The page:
The first photographs of our Earth from space became available to humanity only during the early 1960s. For the first time in history, we saw our planet in its photographic reality: a tiny, fragile island floating in the immensity of space. For the first time we began to deeply understand that human flourishing is impossible without a planetary environment that supports life and without intercontinental weapons of mass destruction that can at any moment wipe out all life. We began to deeply understand our fragile interdependency that requires both peace and a protected environment as a foundation for human flourishing. We also began to understand that future generations have the right to inherit a planet capable of sustaining human flourishing [10].

Human rights are about the ideal of a human community organized in such a way that it promotes the equal dignity and ability to flourish of all its members. Human rights are universal and derive from the inherent structure or “purposive agency” for each and every human being. Human rights may vary slightly in the ways they are listed, but basically they are the same everywhere because they simply articulate the basic social conditions necessary for human flourishing.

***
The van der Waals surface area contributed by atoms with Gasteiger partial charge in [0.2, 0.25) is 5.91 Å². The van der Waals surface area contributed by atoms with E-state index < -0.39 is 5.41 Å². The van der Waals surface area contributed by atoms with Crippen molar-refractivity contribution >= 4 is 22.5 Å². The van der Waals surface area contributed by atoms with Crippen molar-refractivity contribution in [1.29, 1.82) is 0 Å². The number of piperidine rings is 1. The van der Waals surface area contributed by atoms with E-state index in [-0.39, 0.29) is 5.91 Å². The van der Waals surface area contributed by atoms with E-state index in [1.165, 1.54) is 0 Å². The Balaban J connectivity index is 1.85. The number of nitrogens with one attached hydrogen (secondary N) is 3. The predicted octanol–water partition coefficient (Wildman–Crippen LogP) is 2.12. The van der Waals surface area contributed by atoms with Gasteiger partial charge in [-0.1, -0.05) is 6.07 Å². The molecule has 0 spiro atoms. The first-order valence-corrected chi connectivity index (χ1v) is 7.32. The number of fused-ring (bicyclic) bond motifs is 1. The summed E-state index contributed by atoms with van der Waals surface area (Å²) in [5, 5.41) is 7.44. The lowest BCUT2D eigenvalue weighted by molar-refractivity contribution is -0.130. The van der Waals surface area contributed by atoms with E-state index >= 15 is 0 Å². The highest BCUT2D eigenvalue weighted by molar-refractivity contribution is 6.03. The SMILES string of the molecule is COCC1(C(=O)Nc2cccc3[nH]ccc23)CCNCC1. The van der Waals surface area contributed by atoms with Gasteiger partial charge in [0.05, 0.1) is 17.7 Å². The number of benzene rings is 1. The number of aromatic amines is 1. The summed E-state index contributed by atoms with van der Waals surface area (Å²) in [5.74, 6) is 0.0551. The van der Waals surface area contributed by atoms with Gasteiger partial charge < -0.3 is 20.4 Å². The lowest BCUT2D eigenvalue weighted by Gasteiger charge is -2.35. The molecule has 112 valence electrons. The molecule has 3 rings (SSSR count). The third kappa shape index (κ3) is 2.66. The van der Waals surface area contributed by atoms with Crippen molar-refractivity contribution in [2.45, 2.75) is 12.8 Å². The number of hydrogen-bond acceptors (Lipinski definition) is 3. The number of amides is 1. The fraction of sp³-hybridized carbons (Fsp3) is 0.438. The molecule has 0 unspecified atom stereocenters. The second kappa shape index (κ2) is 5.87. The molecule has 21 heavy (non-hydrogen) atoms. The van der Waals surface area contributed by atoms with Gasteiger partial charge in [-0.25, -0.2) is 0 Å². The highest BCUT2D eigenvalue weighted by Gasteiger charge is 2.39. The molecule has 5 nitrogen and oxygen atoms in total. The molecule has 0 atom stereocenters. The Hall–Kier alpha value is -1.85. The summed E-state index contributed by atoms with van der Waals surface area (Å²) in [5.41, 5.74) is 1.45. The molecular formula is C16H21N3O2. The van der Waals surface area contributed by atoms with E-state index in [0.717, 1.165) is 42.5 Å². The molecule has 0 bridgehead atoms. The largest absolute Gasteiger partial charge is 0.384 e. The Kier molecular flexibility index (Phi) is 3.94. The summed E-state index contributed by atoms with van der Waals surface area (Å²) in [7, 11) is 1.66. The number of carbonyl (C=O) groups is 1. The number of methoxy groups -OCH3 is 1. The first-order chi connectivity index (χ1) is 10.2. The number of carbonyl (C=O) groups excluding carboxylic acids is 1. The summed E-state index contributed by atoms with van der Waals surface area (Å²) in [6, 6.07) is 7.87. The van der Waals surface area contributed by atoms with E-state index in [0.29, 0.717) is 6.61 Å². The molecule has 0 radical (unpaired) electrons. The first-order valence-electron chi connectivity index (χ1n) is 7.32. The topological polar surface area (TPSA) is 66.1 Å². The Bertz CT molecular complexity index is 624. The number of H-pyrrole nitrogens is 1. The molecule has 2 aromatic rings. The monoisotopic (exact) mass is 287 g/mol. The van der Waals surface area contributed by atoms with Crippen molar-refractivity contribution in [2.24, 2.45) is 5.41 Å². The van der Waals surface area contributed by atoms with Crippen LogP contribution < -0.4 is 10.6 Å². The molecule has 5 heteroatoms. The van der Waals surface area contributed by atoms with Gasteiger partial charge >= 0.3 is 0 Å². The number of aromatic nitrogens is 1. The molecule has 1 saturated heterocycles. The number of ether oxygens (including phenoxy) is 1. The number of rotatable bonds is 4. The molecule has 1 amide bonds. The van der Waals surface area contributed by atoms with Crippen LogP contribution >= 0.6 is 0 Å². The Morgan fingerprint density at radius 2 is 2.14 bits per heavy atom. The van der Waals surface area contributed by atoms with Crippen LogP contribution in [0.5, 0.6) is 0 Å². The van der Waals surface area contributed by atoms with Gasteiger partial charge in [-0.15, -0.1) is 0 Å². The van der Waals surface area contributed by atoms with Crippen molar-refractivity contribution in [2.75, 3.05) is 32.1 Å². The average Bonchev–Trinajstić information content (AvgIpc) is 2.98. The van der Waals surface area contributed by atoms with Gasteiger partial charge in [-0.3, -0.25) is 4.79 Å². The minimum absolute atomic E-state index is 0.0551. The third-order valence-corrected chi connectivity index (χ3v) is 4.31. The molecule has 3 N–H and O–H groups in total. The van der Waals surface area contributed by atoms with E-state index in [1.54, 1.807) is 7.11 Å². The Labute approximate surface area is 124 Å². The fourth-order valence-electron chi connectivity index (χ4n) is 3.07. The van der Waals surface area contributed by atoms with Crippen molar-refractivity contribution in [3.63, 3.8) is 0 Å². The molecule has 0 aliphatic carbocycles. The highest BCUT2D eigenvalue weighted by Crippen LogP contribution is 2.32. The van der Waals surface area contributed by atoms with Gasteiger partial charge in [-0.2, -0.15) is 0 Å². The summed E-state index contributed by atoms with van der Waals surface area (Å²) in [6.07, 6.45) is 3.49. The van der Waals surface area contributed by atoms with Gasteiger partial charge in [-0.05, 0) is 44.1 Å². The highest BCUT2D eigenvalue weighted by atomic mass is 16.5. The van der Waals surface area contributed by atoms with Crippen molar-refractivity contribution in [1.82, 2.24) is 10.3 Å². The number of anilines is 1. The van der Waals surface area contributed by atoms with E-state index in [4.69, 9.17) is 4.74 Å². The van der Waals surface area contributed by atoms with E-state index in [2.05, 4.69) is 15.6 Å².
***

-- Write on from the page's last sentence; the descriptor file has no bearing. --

With the third generation of human rights, we began to understand that we need to found a planetary civilization based on human dignity and human flourishing. We are all in this together, and human rights can never be widely protected unless there is a planetary “social and international order in which the rights and freedoms set forth in this Declaration can be fully realized.” Unless there is a global order founded upon world peace and the integrity of our planetary biosphere and the rights of future generations to inherit a livable planet, human flourishing will be defeated at every turn and human rights will never be widely protected and respected. Because we lack such an order today, human rights are violated nearly everywhere on the Earth.

Part Two: The Failure of Today’s World Disorder and How We Can Establish a World Peace System 

In his book The Endtimes of Human Rights, Stephen Hopgood asserts that the humanist human-rights story of an ever-increasing universal set of values involving human rights recognition is no longer credible: